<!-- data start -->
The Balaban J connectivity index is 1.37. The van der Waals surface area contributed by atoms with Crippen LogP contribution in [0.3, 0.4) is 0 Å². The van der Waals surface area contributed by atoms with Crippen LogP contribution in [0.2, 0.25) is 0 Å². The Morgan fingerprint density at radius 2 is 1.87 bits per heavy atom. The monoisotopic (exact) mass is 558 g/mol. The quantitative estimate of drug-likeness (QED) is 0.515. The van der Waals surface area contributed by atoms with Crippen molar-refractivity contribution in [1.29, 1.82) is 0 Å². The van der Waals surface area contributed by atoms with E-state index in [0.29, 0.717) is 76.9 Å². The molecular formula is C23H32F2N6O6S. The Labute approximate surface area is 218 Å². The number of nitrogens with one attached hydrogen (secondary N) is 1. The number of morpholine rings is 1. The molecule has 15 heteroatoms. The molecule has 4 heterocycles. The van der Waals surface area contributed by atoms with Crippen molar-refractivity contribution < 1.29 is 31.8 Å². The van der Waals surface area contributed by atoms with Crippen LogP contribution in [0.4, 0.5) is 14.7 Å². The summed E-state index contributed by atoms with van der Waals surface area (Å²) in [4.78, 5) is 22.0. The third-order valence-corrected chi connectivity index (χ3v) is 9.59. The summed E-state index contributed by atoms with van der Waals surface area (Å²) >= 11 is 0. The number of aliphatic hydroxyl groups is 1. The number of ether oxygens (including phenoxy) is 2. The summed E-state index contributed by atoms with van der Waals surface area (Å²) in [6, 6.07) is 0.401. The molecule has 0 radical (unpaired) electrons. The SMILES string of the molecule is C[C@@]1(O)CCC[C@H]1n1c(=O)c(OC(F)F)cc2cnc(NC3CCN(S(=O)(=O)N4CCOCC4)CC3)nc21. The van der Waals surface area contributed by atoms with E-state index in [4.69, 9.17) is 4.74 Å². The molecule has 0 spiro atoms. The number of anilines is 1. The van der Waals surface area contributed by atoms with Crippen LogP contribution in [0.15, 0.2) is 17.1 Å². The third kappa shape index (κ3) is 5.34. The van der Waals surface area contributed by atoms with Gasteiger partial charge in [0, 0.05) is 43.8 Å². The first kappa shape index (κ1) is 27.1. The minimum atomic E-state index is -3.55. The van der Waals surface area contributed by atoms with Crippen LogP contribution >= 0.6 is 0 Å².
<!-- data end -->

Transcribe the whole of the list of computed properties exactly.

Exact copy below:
The Balaban J connectivity index is 1.37. The van der Waals surface area contributed by atoms with Crippen LogP contribution in [0.3, 0.4) is 0 Å². The van der Waals surface area contributed by atoms with Crippen LogP contribution in [0.2, 0.25) is 0 Å². The Morgan fingerprint density at radius 2 is 1.87 bits per heavy atom. The monoisotopic (exact) mass is 558 g/mol. The quantitative estimate of drug-likeness (QED) is 0.515. The van der Waals surface area contributed by atoms with Crippen molar-refractivity contribution in [1.29, 1.82) is 0 Å². The van der Waals surface area contributed by atoms with E-state index in [0.29, 0.717) is 76.9 Å². The molecular formula is C23H32F2N6O6S. The Labute approximate surface area is 218 Å². The number of nitrogens with one attached hydrogen (secondary N) is 1. The number of morpholine rings is 1. The molecule has 15 heteroatoms. The molecule has 4 heterocycles. The van der Waals surface area contributed by atoms with Crippen molar-refractivity contribution < 1.29 is 31.8 Å². The van der Waals surface area contributed by atoms with Crippen LogP contribution in [0.4, 0.5) is 14.7 Å². The summed E-state index contributed by atoms with van der Waals surface area (Å²) in [4.78, 5) is 22.0. The third-order valence-corrected chi connectivity index (χ3v) is 9.59. The summed E-state index contributed by atoms with van der Waals surface area (Å²) >= 11 is 0. The number of aliphatic hydroxyl groups is 1. The number of ether oxygens (including phenoxy) is 2. The summed E-state index contributed by atoms with van der Waals surface area (Å²) in [6, 6.07) is 0.401. The molecule has 0 radical (unpaired) electrons. The SMILES string of the molecule is C[C@@]1(O)CCC[C@H]1n1c(=O)c(OC(F)F)cc2cnc(NC3CCN(S(=O)(=O)N4CCOCC4)CC3)nc21. The van der Waals surface area contributed by atoms with E-state index in [4.69, 9.17) is 4.74 Å². The molecule has 0 spiro atoms. The number of anilines is 1. The van der Waals surface area contributed by atoms with Crippen LogP contribution in [0.15, 0.2) is 17.1 Å². The third kappa shape index (κ3) is 5.34. The van der Waals surface area contributed by atoms with Gasteiger partial charge in [0, 0.05) is 43.8 Å². The first kappa shape index (κ1) is 27.1. The minimum atomic E-state index is -3.55. The van der Waals surface area contributed by atoms with Crippen LogP contribution >= 0.6 is 0 Å².